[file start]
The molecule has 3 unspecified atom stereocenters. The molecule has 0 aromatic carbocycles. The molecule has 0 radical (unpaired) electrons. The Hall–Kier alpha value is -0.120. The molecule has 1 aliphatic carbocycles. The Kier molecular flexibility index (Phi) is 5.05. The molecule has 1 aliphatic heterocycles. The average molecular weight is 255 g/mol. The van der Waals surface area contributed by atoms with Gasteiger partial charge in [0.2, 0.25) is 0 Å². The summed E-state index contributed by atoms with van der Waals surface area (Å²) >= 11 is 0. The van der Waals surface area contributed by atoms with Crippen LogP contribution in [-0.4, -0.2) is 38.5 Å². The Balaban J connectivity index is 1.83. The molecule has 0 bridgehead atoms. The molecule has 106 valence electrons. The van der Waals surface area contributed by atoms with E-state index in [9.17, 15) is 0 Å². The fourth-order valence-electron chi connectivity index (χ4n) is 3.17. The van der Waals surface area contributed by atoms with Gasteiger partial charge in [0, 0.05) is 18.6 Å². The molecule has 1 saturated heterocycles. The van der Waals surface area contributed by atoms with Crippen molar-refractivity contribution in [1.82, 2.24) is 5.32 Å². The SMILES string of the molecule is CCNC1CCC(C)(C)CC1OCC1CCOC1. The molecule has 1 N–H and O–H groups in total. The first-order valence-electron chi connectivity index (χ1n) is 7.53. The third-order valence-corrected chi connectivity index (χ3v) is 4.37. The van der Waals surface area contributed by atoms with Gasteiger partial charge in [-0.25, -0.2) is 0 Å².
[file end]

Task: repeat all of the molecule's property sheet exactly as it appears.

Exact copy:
The molecule has 3 unspecified atom stereocenters. The molecule has 0 aromatic carbocycles. The molecule has 0 radical (unpaired) electrons. The Hall–Kier alpha value is -0.120. The molecule has 1 aliphatic carbocycles. The Kier molecular flexibility index (Phi) is 5.05. The molecule has 1 aliphatic heterocycles. The average molecular weight is 255 g/mol. The van der Waals surface area contributed by atoms with Gasteiger partial charge in [0.2, 0.25) is 0 Å². The summed E-state index contributed by atoms with van der Waals surface area (Å²) >= 11 is 0. The van der Waals surface area contributed by atoms with Crippen LogP contribution in [-0.4, -0.2) is 38.5 Å². The Balaban J connectivity index is 1.83. The molecule has 0 bridgehead atoms. The molecule has 106 valence electrons. The van der Waals surface area contributed by atoms with E-state index in [9.17, 15) is 0 Å². The fourth-order valence-electron chi connectivity index (χ4n) is 3.17. The van der Waals surface area contributed by atoms with Gasteiger partial charge in [0, 0.05) is 18.6 Å². The molecule has 1 saturated heterocycles. The van der Waals surface area contributed by atoms with Crippen molar-refractivity contribution in [1.82, 2.24) is 5.32 Å². The SMILES string of the molecule is CCNC1CCC(C)(C)CC1OCC1CCOC1. The molecule has 1 N–H and O–H groups in total. The first-order valence-electron chi connectivity index (χ1n) is 7.53. The third-order valence-corrected chi connectivity index (χ3v) is 4.37. The van der Waals surface area contributed by atoms with Gasteiger partial charge in [-0.25, -0.2) is 0 Å².